Sunshine, scenery and surrealism at the Yorkshire Sculpture Park – Gail Bond writes

Sunglasses and T-shirts had certainly not made our list of essential items for an autumn day out to the Yorkshire Sculpture Park, and yet as we roasted gently on the suntrap balcony restaurant, we must have wondered whether it really was October or whether the surrealism of Miró’s sculptures had swept us all away on a time-shift journey to summer.

Turning our cheeks and noses to the welcome sunshine, we enjoyed our unexpectedly alfresco lunch before somewhat reluctantly returning indoors to visit the Joan Miró exhibition. Kitchen stools painted in primary colours rubbed shoulders with eggs, blackened bronze statues sported a variety of head-scratchingly obscure protuberances, and colourful paintings gave us an insight into the dream-like world of this celebrated sculptor and artist.

Keen to take advantage of the blue sky and sunshine, we emerged from the exhibition gallery with heads still spinning from this immersion into surrealism. The rolling green hills and tranquil lake beckoned, whilst cows, sheep and geese blended perfectly with the carefully-positioned outdoor sculptures to become part of the artistic landscape.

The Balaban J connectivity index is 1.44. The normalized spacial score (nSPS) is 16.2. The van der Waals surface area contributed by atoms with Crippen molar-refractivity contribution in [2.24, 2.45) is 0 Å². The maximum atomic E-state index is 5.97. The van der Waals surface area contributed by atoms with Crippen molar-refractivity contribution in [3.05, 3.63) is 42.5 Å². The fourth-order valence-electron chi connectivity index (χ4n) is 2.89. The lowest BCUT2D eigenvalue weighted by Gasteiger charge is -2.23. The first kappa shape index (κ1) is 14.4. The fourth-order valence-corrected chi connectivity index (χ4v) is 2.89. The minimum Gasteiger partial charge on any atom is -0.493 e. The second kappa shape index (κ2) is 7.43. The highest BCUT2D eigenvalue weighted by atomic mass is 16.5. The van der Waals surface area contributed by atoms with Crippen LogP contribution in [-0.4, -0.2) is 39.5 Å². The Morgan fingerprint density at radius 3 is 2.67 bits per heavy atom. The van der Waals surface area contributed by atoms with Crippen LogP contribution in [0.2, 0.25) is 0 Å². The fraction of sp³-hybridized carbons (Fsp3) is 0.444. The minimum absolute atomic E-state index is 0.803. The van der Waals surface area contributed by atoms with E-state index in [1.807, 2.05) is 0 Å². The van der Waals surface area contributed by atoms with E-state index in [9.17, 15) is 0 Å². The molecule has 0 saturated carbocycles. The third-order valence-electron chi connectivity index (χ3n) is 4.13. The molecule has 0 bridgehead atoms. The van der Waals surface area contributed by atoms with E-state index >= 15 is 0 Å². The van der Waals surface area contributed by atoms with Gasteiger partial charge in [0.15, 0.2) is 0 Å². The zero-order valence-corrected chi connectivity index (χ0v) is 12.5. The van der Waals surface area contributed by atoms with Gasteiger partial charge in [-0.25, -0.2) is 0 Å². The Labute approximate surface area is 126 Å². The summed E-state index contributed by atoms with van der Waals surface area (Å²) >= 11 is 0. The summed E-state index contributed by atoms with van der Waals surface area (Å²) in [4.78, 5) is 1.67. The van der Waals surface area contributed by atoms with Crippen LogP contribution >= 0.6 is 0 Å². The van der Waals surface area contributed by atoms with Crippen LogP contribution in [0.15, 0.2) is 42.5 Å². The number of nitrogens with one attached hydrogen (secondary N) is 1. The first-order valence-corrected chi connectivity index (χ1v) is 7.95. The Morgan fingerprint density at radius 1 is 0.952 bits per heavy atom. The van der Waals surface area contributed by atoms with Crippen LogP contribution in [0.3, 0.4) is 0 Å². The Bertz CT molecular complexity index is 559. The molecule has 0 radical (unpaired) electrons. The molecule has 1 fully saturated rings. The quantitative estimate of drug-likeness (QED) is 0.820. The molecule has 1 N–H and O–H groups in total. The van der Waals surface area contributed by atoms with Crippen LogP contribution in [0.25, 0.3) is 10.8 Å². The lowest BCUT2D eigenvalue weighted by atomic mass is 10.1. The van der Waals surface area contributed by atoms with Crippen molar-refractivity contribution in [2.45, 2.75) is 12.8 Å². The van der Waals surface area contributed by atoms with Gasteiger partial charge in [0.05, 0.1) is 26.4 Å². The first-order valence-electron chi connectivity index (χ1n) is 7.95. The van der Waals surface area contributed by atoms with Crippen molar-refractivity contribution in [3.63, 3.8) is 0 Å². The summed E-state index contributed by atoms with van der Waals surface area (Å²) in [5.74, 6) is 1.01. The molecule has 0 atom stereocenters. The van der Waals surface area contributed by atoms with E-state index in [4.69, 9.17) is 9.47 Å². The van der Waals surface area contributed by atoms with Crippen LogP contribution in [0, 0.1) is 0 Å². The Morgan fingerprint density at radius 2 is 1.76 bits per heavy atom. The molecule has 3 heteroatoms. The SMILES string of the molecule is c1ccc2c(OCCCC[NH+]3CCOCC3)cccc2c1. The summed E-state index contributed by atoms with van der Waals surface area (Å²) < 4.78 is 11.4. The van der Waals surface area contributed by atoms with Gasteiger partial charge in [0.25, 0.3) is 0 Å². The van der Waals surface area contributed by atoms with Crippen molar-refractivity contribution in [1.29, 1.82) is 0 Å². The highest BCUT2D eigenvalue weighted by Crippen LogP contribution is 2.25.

Our walk took us via sculptures as diverse as trees made from wheelie bins and toilet pans, a giant rabbit made from chicken wire, and bronze hay bales arranged so authentically in a field that they could easily be mistaken for the real thing from afar. We learnt that old books make perfect homes for solitary bees, that the former 18th century landowners had a penchant for creating grand follies out of simple features such as a well, and that the functional yet aesthetic Seventy One Steps installation was designed to blend so seamlessly into the landscape that it will eventually disappear.

Although we split off into groups, we sporadically bumped into each other throughout the afternoon; even converging at one point near two bananas arranged artistically on the path that inspired us to express our own aesthetic critique of their fruity beauty, even debating whether the Fair Trade logo could be inspired by a Miró painting. Then, having decided that they had probably just recently fallen from someone’s rucksack and were unlikely to be of major artistic significance, we unceremoniously ate them.

With tired legs and heads full of swirling images of incredible sculptures, we made our way back to the main centre for welcome cups of tea. Conversations covered back-up systems, the advantages and disadvantages of being permanently contactable via smartphone, and the horrors of being our own IT department. Husbands and partners of translators found common ground on the topics of football and Bob Dylan whilst lamenting the constant requirement for washing up and other menial tasks to lighten the load of the busy translator.

As we pulled away from the car park, the first drops of rain fell. Expert weather forecasting by Charlotte, who had clearly pre-booked the perfect conditions for a fabulous day of culture, fresh air and unbeatable Yorkshire countryside.